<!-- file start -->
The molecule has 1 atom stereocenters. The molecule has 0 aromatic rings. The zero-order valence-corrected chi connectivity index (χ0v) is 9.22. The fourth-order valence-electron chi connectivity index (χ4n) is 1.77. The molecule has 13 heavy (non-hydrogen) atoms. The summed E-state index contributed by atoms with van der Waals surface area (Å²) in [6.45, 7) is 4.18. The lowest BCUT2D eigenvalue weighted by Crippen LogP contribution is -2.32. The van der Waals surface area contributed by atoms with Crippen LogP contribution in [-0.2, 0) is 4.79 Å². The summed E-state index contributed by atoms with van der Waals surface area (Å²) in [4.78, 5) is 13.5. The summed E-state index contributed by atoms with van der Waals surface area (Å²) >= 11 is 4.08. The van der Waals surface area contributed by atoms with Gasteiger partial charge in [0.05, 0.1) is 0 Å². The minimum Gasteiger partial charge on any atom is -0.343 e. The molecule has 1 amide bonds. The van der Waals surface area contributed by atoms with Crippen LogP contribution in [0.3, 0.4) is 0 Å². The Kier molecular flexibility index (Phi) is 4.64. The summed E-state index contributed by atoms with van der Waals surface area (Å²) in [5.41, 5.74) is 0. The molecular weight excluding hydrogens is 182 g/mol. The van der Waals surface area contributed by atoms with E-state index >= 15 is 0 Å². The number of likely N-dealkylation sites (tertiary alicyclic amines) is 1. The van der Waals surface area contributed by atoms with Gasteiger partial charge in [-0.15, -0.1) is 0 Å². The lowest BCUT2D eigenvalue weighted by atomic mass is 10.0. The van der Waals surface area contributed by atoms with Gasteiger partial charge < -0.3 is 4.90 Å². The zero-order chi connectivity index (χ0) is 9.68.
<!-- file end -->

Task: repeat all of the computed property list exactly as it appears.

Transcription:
The molecule has 1 atom stereocenters. The molecule has 0 aromatic rings. The zero-order valence-corrected chi connectivity index (χ0v) is 9.22. The fourth-order valence-electron chi connectivity index (χ4n) is 1.77. The molecule has 13 heavy (non-hydrogen) atoms. The summed E-state index contributed by atoms with van der Waals surface area (Å²) in [6.45, 7) is 4.18. The lowest BCUT2D eigenvalue weighted by Crippen LogP contribution is -2.32. The van der Waals surface area contributed by atoms with Crippen LogP contribution in [-0.2, 0) is 4.79 Å². The summed E-state index contributed by atoms with van der Waals surface area (Å²) in [4.78, 5) is 13.5. The summed E-state index contributed by atoms with van der Waals surface area (Å²) >= 11 is 4.08. The van der Waals surface area contributed by atoms with Gasteiger partial charge in [0.05, 0.1) is 0 Å². The minimum Gasteiger partial charge on any atom is -0.343 e. The molecule has 1 amide bonds. The van der Waals surface area contributed by atoms with Crippen LogP contribution in [0.3, 0.4) is 0 Å². The Kier molecular flexibility index (Phi) is 4.64. The summed E-state index contributed by atoms with van der Waals surface area (Å²) in [5.41, 5.74) is 0. The molecular weight excluding hydrogens is 182 g/mol. The van der Waals surface area contributed by atoms with E-state index >= 15 is 0 Å². The number of likely N-dealkylation sites (tertiary alicyclic amines) is 1. The van der Waals surface area contributed by atoms with Gasteiger partial charge in [-0.15, -0.1) is 0 Å². The lowest BCUT2D eigenvalue weighted by atomic mass is 10.0. The van der Waals surface area contributed by atoms with Gasteiger partial charge < -0.3 is 4.90 Å². The zero-order chi connectivity index (χ0) is 9.68.